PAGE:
The world's only operational global navigation satelllite system (GNSS) precision approach guided its first passenger-carrying aircraft to touchdown on 29 October at a remote airport in Norway.
A Bombardier Dash 8-100 of SAS subsidiary Wideroe carried out the inaugural approach to runway 04 at Brønnøysund, landing at 10:40 local time in fair weather.
Known as SCAT-1 (special category one), the system is a differential GNSS precision approach with ground-based augmentation.
Already approved by the Norwegian Civil Aviation Authority and certificated by the European Aviation Safety Agency, the system will, over the next few years, be installed at 24 of Norway's local airports where terrain or steep glideslopes make the use of instrument landing systems (ILS) impossible, says Steinar Hamar, the SCAT-1 progamme manager at Norwegian airports operator Avinor. Many of these are "stolports" with 800m runways.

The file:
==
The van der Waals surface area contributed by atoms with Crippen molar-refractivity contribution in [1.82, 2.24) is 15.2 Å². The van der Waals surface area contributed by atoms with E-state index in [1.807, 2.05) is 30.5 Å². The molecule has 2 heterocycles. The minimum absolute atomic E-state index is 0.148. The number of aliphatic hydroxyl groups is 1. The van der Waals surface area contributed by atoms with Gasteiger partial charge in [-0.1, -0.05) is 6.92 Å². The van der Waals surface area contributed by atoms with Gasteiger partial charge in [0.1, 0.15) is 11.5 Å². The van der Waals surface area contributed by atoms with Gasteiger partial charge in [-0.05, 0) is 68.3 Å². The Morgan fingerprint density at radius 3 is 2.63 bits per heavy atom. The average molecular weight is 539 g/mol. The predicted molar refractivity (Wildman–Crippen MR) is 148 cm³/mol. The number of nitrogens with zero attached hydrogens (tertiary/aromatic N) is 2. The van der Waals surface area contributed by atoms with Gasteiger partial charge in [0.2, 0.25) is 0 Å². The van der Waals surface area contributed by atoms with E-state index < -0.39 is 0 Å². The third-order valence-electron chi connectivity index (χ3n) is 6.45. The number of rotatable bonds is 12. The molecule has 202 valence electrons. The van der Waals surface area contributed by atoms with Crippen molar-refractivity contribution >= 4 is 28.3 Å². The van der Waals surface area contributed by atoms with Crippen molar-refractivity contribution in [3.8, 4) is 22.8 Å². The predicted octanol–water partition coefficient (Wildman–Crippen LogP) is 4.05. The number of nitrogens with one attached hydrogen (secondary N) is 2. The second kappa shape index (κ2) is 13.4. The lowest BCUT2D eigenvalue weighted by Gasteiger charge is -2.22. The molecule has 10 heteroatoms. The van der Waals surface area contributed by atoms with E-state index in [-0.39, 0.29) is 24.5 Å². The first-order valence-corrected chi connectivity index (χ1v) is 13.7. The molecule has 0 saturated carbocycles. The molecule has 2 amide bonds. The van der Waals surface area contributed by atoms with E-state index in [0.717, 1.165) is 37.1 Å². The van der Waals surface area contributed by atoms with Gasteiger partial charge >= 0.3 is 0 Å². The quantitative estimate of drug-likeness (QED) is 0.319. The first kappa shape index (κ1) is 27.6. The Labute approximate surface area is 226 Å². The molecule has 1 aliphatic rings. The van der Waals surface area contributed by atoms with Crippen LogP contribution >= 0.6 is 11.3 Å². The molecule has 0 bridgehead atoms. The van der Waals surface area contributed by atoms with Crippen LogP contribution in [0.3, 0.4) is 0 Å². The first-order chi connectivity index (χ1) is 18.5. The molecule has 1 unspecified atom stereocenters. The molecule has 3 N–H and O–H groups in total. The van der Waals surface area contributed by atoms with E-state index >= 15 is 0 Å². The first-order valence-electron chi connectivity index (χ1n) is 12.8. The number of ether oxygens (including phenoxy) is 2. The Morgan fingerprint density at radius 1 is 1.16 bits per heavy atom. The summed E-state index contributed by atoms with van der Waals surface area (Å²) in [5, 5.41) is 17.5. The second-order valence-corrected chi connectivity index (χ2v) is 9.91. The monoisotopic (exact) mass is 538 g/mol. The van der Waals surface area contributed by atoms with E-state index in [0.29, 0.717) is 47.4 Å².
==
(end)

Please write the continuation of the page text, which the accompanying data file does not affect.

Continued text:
Navigation manager at Wideroe Jens Gjerlev says that the impetus to improve approach safety became irresistible following the controlled flight into terrain accident to a Wideroe Dash 7 on approach to Brønnøysund in May 1988 that killed all 36 on board.
Work to develop a GNSS-based precision approach system began in 1997. Research, trials and winning institutional approval took far longer than anticipated, says Gjerlev.